Option 1: Tack to the middle. Moderates in his party are demanding this, and are trying to block efforts to resuscitate the health care bill through reconciliation. Sen. Reid and Rep. Pelosi seem to realize that efforts to ram through a compromise bill are dead, and the House will not pass the Senate bill without modification.
'Senate Majority Leader Harry Reid (D-Nev.) told reporters, “We’re not on health care now.” As for the schedule to get it done, he said, “there is no rush.”'
- 'Speaker Pelosi has said House Democrats will not simply vote to approve the health care bill adopted by the Senate on Dec. 24, and send it directly to Mr. Obama for his signature.
- Representative Charles B. Rangel, Democrat of New York and chairman of the Ways and Means Committee, said, “We are not passing the Senate bill period.”'
Option 2: Assume that sinking poll numbers are due to a failure to go populist enough. This seems to be the tack that the President is leaning toward. With this option, he can accept blame for not ramming through his priorities fast-enough, without considering that those priorities may be unwanted or unwarranted.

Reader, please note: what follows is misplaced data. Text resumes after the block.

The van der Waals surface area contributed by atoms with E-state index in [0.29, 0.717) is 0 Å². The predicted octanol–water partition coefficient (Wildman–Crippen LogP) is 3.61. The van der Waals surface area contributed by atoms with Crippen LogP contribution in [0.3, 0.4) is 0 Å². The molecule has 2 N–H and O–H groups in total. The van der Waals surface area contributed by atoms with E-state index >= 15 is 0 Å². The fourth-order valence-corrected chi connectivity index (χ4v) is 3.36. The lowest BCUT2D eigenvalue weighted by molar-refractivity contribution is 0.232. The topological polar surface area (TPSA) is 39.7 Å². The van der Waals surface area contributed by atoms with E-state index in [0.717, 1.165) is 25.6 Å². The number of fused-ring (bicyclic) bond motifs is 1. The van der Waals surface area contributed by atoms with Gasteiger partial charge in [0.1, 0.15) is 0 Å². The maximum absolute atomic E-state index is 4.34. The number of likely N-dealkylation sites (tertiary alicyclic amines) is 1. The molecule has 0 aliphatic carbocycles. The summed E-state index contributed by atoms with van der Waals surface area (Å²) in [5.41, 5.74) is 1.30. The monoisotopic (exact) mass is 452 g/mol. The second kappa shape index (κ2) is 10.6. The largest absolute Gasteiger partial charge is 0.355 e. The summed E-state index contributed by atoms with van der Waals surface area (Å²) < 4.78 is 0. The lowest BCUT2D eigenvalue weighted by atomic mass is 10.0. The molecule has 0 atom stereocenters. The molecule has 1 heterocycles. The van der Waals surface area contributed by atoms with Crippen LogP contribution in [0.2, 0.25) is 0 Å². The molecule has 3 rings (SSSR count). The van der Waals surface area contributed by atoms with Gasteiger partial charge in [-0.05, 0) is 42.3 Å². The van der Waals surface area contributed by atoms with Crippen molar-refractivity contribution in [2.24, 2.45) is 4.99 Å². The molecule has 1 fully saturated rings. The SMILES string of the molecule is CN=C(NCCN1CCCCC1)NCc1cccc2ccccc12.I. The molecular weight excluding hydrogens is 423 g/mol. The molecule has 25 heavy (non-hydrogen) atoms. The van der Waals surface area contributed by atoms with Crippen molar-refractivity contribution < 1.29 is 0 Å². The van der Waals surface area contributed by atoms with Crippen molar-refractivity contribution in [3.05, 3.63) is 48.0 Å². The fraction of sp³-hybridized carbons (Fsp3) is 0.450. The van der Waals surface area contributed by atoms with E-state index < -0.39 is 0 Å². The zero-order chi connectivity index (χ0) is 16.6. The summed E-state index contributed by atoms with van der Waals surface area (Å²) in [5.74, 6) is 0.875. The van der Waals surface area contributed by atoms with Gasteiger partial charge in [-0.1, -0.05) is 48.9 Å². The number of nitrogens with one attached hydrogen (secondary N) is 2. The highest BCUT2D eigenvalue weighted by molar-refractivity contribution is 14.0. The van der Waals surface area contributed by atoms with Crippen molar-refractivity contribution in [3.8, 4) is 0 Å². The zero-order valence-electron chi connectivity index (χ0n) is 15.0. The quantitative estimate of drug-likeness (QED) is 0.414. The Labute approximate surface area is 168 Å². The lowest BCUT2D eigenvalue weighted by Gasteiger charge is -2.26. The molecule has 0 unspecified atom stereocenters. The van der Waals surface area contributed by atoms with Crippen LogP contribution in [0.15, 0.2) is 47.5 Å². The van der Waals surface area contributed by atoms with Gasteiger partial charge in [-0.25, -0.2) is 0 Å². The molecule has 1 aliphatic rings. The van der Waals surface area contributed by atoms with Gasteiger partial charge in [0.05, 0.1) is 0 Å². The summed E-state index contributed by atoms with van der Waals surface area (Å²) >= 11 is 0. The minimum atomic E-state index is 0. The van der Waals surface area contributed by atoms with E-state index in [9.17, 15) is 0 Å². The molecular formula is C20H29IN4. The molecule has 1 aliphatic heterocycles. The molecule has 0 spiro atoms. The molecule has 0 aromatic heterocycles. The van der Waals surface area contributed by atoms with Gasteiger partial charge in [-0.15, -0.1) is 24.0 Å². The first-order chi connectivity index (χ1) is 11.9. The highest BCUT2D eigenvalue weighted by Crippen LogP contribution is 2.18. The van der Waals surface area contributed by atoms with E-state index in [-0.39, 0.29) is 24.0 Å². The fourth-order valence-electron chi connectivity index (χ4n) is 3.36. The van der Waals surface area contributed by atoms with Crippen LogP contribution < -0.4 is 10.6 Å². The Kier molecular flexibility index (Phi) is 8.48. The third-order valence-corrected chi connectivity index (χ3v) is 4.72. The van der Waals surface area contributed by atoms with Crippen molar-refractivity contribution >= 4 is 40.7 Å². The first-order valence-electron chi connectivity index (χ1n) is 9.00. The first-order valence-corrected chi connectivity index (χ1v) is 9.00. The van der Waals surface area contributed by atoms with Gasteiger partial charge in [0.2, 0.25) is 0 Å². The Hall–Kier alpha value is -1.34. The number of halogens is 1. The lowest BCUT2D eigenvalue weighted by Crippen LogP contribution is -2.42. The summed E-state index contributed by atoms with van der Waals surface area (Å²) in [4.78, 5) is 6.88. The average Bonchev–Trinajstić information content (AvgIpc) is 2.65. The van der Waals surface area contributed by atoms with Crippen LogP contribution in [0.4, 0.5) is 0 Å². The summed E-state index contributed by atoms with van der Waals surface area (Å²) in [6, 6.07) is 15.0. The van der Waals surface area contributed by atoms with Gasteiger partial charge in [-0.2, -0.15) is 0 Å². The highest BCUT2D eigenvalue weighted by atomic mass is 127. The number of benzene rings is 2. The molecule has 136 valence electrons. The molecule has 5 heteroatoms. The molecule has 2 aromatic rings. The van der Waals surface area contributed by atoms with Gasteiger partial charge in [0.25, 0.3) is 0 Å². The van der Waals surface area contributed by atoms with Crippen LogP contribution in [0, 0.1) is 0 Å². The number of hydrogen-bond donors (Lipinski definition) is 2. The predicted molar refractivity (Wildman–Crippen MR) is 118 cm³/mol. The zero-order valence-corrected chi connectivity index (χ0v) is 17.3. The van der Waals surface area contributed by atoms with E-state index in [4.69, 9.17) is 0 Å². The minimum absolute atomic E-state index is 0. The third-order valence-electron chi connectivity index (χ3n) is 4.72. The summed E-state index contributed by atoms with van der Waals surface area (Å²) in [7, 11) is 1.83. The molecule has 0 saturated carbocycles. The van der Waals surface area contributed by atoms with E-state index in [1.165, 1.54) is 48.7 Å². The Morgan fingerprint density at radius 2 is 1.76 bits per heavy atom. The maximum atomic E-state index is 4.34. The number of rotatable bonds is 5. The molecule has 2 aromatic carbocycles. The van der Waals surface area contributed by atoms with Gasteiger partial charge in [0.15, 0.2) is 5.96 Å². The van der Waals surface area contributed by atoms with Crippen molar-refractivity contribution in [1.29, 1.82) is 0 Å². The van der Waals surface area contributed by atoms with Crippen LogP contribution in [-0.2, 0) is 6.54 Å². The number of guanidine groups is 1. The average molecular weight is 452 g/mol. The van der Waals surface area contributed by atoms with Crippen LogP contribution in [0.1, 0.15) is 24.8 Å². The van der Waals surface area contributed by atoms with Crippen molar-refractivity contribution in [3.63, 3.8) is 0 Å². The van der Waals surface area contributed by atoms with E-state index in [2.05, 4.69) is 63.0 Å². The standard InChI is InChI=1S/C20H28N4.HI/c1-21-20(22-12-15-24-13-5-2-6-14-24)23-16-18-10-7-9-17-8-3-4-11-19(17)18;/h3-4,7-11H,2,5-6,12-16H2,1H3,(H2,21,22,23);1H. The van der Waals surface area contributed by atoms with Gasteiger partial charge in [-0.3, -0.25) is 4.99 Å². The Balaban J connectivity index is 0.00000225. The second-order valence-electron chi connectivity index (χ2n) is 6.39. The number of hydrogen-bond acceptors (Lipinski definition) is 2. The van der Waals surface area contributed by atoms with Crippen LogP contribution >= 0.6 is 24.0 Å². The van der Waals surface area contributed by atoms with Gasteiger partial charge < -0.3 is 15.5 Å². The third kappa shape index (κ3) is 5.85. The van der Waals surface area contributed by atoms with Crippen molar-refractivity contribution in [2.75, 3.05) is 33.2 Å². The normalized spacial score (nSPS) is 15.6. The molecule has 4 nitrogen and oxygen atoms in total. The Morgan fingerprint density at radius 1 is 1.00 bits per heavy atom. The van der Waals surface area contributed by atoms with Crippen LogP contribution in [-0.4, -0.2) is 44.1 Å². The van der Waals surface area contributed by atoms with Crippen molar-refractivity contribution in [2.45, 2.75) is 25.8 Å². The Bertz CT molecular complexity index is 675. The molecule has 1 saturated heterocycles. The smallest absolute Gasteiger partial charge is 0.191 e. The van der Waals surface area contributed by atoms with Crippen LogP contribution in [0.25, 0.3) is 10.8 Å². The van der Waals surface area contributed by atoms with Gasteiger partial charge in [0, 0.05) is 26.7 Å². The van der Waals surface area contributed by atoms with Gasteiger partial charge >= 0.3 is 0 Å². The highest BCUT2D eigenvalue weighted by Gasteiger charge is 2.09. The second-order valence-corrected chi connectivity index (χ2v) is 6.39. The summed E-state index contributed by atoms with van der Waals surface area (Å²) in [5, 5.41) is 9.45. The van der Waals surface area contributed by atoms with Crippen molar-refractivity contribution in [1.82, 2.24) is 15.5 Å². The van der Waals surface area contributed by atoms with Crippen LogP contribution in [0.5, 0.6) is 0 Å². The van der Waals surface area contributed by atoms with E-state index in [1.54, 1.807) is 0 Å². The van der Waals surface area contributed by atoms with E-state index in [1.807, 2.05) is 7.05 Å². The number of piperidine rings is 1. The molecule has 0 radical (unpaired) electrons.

'When Mr. Obama presents his first State of the Union address on Wednesday evening, aides said he would accept responsibility, though not necessarily blame, for failing to deliver swiftly on some of the changes he promised a year ago. But he will not, aides said, accede to criticism that his priorities are out of step with the nation’s.'
Neither option will win over all of the President's own party, much less the independents who are deserting in droves, but it will be interesting to see which option he chooses tonight. The one consistent lesson this White House seems to draw from setbacks is that it can talk its way out of them. I doubt this, given consistent drops in all polls despite much talk, but he'll certainly try.